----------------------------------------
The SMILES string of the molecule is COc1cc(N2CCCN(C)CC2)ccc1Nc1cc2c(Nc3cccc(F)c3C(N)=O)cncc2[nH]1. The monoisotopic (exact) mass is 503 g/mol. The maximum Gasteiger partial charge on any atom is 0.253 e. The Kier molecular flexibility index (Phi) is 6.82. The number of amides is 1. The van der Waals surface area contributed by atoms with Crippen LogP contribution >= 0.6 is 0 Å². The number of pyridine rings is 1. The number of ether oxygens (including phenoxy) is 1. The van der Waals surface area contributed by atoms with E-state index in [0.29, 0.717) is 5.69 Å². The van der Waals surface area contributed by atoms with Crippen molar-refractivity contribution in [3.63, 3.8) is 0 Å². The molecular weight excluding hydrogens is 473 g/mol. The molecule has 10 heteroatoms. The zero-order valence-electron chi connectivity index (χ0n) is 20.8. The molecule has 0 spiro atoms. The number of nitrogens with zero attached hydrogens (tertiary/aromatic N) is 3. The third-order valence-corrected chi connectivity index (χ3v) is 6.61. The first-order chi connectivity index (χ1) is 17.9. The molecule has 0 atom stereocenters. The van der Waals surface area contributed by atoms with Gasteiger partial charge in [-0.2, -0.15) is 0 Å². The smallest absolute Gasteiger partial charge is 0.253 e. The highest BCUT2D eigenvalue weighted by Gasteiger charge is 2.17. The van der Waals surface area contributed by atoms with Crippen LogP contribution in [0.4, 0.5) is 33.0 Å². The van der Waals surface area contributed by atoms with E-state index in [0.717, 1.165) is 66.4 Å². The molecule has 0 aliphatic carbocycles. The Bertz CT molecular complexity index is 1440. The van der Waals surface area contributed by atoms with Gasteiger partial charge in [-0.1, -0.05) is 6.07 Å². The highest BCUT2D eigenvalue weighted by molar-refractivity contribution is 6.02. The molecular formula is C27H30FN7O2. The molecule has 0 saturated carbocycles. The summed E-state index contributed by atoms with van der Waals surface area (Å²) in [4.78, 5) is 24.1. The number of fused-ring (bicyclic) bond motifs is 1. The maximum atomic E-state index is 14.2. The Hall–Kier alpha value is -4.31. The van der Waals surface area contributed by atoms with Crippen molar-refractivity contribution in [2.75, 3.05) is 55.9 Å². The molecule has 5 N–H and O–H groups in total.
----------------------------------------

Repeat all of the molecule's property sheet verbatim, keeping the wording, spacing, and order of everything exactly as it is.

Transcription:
The SMILES string of the molecule is COc1cc(N2CCCN(C)CC2)ccc1Nc1cc2c(Nc3cccc(F)c3C(N)=O)cncc2[nH]1. The monoisotopic (exact) mass is 503 g/mol. The maximum Gasteiger partial charge on any atom is 0.253 e. The Kier molecular flexibility index (Phi) is 6.82. The number of amides is 1. The van der Waals surface area contributed by atoms with Crippen LogP contribution >= 0.6 is 0 Å². The number of pyridine rings is 1. The number of ether oxygens (including phenoxy) is 1. The van der Waals surface area contributed by atoms with E-state index in [0.29, 0.717) is 5.69 Å². The van der Waals surface area contributed by atoms with Crippen molar-refractivity contribution in [3.63, 3.8) is 0 Å². The molecular weight excluding hydrogens is 473 g/mol. The molecule has 10 heteroatoms. The zero-order valence-electron chi connectivity index (χ0n) is 20.8. The molecule has 0 spiro atoms. The number of nitrogens with zero attached hydrogens (tertiary/aromatic N) is 3. The third-order valence-corrected chi connectivity index (χ3v) is 6.61. The first-order chi connectivity index (χ1) is 17.9. The molecule has 0 atom stereocenters. The van der Waals surface area contributed by atoms with Gasteiger partial charge in [-0.2, -0.15) is 0 Å². The smallest absolute Gasteiger partial charge is 0.253 e. The highest BCUT2D eigenvalue weighted by Gasteiger charge is 2.17. The van der Waals surface area contributed by atoms with Crippen LogP contribution in [0.4, 0.5) is 33.0 Å². The van der Waals surface area contributed by atoms with E-state index in [0.717, 1.165) is 66.4 Å². The molecule has 0 aliphatic carbocycles. The Bertz CT molecular complexity index is 1440. The van der Waals surface area contributed by atoms with Gasteiger partial charge in [-0.1, -0.05) is 6.07 Å². The highest BCUT2D eigenvalue weighted by molar-refractivity contribution is 6.02. The molecular formula is C27H30FN7O2. The molecule has 0 saturated carbocycles. The summed E-state index contributed by atoms with van der Waals surface area (Å²) in [4.78, 5) is 24.1. The number of fused-ring (bicyclic) bond motifs is 1. The maximum atomic E-state index is 14.2. The Hall–Kier alpha value is -4.31. The van der Waals surface area contributed by atoms with Crippen molar-refractivity contribution in [2.75, 3.05) is 55.9 Å². The molecule has 5 N–H and O–H groups in total.